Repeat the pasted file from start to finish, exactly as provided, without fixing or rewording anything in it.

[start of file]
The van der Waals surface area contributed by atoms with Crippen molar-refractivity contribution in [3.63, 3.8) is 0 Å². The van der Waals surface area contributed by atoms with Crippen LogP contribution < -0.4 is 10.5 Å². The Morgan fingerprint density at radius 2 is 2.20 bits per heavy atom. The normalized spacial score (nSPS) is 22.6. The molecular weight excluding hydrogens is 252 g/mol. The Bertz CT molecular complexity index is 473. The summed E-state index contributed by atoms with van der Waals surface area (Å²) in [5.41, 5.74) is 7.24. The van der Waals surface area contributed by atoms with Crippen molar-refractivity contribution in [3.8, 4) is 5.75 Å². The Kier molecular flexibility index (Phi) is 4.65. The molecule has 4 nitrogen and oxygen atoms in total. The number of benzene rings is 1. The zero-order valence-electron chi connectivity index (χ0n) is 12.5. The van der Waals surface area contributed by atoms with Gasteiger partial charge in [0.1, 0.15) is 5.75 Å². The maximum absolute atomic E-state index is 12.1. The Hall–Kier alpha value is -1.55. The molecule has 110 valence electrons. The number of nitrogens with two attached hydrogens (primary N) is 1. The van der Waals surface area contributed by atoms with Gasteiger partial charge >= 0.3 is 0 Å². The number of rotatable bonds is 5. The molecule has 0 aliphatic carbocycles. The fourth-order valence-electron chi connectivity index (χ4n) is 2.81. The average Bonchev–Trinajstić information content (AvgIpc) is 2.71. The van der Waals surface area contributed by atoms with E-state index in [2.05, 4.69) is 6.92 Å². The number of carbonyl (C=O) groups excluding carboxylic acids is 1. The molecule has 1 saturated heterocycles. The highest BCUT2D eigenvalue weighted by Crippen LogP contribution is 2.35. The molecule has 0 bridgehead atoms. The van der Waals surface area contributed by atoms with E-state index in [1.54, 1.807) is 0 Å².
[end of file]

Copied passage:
The van der Waals surface area contributed by atoms with Crippen molar-refractivity contribution in [3.63, 3.8) is 0 Å². The van der Waals surface area contributed by atoms with Crippen LogP contribution < -0.4 is 10.5 Å². The Morgan fingerprint density at radius 2 is 2.20 bits per heavy atom. The normalized spacial score (nSPS) is 22.6. The molecular weight excluding hydrogens is 252 g/mol. The Bertz CT molecular complexity index is 473. The summed E-state index contributed by atoms with van der Waals surface area (Å²) in [5.41, 5.74) is 7.24. The van der Waals surface area contributed by atoms with Crippen molar-refractivity contribution in [3.8, 4) is 5.75 Å². The Kier molecular flexibility index (Phi) is 4.65. The molecule has 4 nitrogen and oxygen atoms in total. The number of benzene rings is 1. The zero-order valence-electron chi connectivity index (χ0n) is 12.5. The van der Waals surface area contributed by atoms with Gasteiger partial charge in [0.1, 0.15) is 5.75 Å². The maximum absolute atomic E-state index is 12.1. The Hall–Kier alpha value is -1.55. The molecule has 110 valence electrons. The number of nitrogens with two attached hydrogens (primary N) is 1. The van der Waals surface area contributed by atoms with Gasteiger partial charge >= 0.3 is 0 Å². The number of rotatable bonds is 5. The molecule has 0 aliphatic carbocycles. The fourth-order valence-electron chi connectivity index (χ4n) is 2.81. The average Bonchev–Trinajstić information content (AvgIpc) is 2.71. The van der Waals surface area contributed by atoms with E-state index in [2.05, 4.69) is 6.92 Å². The number of carbonyl (C=O) groups excluding carboxylic acids is 1. The molecule has 1 saturated heterocycles. The highest BCUT2D eigenvalue weighted by Crippen LogP contribution is 2.35. The molecule has 0 bridgehead atoms. The van der Waals surface area contributed by atoms with E-state index in [1.54, 1.807) is 0 Å².